Lazaridi ’92
Lazaridi ’92
PHOTO: JOHN O’NEILL ’13
Kelley ’79
Kelley ’79
PHOTO: FRANK MICELOTTA/PICTUREGROUP VIA AP IMAGES

Prompted by demand for screenwriting courses, Prince­ton’s creative writing program — known for its focus on poetry and fiction — has hired Academy Award nominee Christina Lazaridi ’92 as its first full-time screenwriting faculty member this year and expanded its offerings in the field.

Lazaridi taught two courses at Princeton in the spring: one in narrative film writing, the other in screenwriting and new media. She was nominated for an Oscar in 2001 for her film One Day Crossing, about a Jewish girl who poses as a Christian to save her family from the Nazis.

Also on campus was David E. Kelley ’79, the Emmy-winning creator of Ally McBeal, Chicago Hope, and Monday Mornings. Kelley taught a course on how to create a television drama series.

Screenwriting is “such a vibrant, alive” medium, Lazaridi said. “You can’t ignore it.”

The number of screenwriting courses each year has fluctuated between two and four since Lazaridi began teaching part time at Princeton in 2008. From now on, she will teach four core courses, supplemented by ­special offerings such as Kelley’s. The courses cover a wide range of genres and approaches, including short film, feature, and adaptation.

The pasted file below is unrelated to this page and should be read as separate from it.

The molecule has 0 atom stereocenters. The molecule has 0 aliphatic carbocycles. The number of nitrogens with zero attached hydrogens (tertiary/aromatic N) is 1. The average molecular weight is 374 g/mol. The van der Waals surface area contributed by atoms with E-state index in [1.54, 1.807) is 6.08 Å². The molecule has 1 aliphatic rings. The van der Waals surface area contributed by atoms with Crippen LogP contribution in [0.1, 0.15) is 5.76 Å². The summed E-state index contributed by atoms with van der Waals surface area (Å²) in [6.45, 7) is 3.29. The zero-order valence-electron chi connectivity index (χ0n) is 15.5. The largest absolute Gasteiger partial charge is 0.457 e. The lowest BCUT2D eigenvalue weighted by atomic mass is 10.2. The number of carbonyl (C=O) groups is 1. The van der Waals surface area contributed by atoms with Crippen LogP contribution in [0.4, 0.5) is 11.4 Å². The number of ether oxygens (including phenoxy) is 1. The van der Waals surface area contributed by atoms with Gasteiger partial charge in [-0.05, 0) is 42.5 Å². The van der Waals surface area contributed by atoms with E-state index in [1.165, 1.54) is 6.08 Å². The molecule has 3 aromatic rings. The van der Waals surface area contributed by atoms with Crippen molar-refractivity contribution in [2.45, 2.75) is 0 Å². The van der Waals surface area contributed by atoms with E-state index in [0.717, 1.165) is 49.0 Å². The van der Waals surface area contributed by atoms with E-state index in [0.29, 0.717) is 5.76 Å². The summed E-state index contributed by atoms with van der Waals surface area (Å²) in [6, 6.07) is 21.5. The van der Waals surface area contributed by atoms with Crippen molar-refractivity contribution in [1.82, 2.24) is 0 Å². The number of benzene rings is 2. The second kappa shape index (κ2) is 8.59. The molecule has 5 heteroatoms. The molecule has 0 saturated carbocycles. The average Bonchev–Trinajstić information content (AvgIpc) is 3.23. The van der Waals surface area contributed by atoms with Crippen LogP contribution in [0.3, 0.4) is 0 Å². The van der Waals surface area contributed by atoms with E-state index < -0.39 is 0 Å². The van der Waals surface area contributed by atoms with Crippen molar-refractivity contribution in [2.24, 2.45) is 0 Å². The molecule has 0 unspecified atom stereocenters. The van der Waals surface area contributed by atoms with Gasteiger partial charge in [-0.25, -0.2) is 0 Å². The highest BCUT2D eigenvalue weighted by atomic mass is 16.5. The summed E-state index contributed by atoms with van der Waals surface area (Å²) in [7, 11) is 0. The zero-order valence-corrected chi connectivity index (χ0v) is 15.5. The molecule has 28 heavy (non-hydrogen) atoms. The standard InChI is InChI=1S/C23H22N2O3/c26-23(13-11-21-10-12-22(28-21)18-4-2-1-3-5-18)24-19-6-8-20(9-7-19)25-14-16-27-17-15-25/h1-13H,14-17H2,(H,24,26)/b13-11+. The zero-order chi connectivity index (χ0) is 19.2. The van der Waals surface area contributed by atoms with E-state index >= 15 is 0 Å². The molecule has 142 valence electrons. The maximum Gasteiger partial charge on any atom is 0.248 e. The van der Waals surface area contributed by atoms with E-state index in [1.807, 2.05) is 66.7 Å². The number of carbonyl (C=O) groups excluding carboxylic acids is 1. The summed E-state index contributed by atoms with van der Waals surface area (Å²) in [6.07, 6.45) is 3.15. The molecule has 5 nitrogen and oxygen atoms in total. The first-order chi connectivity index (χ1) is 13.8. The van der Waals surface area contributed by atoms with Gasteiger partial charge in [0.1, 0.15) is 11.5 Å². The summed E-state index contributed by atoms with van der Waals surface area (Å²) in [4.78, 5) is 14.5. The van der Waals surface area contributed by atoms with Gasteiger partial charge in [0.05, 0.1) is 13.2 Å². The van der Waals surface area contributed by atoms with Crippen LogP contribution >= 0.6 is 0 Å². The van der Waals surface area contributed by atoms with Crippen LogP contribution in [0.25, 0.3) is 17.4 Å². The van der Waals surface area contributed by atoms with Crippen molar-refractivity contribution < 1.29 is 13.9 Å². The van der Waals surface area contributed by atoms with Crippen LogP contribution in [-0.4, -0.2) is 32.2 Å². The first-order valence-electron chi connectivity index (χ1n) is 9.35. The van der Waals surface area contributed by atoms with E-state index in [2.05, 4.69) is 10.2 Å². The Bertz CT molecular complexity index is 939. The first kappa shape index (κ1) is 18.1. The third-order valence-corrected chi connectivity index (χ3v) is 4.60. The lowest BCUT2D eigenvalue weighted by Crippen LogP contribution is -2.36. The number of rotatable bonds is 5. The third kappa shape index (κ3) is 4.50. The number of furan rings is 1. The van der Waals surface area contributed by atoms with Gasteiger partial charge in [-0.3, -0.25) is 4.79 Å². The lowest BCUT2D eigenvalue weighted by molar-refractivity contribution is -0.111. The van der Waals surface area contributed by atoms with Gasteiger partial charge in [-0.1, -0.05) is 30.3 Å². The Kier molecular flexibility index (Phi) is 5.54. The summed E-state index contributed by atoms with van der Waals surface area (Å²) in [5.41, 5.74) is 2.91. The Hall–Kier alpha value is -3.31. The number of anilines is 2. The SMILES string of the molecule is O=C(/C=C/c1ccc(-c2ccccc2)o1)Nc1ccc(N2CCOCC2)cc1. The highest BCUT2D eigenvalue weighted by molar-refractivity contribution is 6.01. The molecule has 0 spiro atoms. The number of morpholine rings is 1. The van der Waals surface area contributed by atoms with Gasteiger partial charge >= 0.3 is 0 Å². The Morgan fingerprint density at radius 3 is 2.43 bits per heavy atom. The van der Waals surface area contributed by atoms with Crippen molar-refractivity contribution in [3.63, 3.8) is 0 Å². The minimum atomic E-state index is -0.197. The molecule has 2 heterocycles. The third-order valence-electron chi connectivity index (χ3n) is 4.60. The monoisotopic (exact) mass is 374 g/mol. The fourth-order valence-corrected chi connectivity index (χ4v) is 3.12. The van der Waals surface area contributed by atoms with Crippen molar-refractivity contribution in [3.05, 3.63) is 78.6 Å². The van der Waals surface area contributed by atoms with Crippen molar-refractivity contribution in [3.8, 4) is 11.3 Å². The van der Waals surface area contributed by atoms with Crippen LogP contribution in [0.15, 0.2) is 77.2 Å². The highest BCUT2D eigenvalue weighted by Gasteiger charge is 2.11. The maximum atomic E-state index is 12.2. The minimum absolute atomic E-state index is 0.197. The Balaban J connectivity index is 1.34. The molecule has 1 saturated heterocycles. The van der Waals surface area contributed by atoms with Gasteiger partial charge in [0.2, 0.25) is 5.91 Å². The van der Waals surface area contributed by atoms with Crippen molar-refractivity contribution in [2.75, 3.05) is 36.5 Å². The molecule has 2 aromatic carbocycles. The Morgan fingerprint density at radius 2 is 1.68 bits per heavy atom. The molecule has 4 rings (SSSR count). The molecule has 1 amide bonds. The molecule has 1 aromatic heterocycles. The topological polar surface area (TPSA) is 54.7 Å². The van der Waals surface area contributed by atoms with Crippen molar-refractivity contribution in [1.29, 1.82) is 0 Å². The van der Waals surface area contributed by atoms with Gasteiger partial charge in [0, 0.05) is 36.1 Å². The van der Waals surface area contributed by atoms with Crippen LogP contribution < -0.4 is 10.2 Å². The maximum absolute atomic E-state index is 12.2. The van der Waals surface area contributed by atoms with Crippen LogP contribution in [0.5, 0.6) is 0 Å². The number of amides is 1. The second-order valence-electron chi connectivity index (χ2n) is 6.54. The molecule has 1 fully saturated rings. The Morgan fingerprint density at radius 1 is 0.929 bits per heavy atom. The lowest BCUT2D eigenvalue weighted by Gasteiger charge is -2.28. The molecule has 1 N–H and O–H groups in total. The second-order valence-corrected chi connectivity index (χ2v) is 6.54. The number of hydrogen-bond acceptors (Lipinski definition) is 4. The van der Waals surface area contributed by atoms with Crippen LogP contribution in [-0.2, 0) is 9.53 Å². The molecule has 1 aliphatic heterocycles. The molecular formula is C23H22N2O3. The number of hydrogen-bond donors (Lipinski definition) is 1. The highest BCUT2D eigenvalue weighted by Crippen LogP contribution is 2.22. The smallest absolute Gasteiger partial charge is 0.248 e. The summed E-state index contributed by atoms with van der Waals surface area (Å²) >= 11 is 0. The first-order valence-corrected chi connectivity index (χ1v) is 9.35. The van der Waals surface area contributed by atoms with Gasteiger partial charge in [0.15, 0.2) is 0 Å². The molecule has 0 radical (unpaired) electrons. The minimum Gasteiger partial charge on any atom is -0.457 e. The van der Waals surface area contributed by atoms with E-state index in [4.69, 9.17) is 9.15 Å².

Enrollment is capped at 10 students per course, and waiting lists are long. But for those enrolled, the classes already are paying off. “I’m learning to have more meaning in every word, every line, every decision I make,” said Mary Lou Kolbenschlag ’14.

The creative writing program also has added a new track for seniors to write a screenplay as their thesis. In the past, some students have sought special permission to do this through other departments, but it was not an option in creative writing.

In Kelley’s class, students worked in groups to invent a new show and write the pilot episode. Kelley often brought his experience into class: He told the students that some of his most successful shows were unpopular at first, but as a writer you must “stick with what you believe in,” said Amy Solomon ’14.

Students in one of Lazaridi’s classes wrote scripts for full-length feature films. One student’s plot was about a college-age girl traveling to China to live with her grandparents and discover her ancestry; another followed the friendship of two women after one was injured in the attacks of 9/11.

Will the scripts ever hit the screen? “There is time to worry about producibility later,” Lazaridi said, but for now, the students should be “free to imagine.”